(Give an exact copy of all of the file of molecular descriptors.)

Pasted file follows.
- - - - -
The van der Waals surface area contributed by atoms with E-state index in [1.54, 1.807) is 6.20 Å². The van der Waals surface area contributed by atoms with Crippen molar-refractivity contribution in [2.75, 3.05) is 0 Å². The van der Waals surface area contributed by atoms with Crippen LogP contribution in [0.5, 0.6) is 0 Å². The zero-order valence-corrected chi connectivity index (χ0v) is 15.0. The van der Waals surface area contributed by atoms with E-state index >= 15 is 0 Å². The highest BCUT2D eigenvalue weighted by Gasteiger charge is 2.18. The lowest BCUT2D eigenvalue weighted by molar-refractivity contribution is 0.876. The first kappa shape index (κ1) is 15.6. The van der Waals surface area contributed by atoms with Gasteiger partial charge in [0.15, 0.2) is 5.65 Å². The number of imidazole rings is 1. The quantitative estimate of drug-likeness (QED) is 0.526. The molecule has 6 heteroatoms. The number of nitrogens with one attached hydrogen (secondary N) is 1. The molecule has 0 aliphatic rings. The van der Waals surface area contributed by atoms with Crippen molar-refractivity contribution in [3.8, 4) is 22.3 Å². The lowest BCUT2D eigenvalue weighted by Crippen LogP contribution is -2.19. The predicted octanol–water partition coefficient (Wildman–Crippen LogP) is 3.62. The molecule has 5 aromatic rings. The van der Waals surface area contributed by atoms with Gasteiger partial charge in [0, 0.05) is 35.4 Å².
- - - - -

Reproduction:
The van der Waals surface area contributed by atoms with E-state index in [1.54, 1.807) is 6.20 Å². The van der Waals surface area contributed by atoms with Crippen molar-refractivity contribution in [2.75, 3.05) is 0 Å². The van der Waals surface area contributed by atoms with Crippen LogP contribution in [0.5, 0.6) is 0 Å². The zero-order valence-corrected chi connectivity index (χ0v) is 15.0. The van der Waals surface area contributed by atoms with E-state index >= 15 is 0 Å². The highest BCUT2D eigenvalue weighted by Gasteiger charge is 2.18. The lowest BCUT2D eigenvalue weighted by molar-refractivity contribution is 0.876. The first kappa shape index (κ1) is 15.6. The van der Waals surface area contributed by atoms with Gasteiger partial charge in [0.15, 0.2) is 5.65 Å². The number of imidazole rings is 1. The quantitative estimate of drug-likeness (QED) is 0.526. The molecule has 6 heteroatoms. The number of nitrogens with one attached hydrogen (secondary N) is 1. The molecule has 0 aliphatic rings. The van der Waals surface area contributed by atoms with Crippen molar-refractivity contribution in [3.8, 4) is 22.3 Å². The lowest BCUT2D eigenvalue weighted by Crippen LogP contribution is -2.19. The predicted octanol–water partition coefficient (Wildman–Crippen LogP) is 3.62. The molecule has 5 aromatic rings. The van der Waals surface area contributed by atoms with Gasteiger partial charge in [0, 0.05) is 35.4 Å².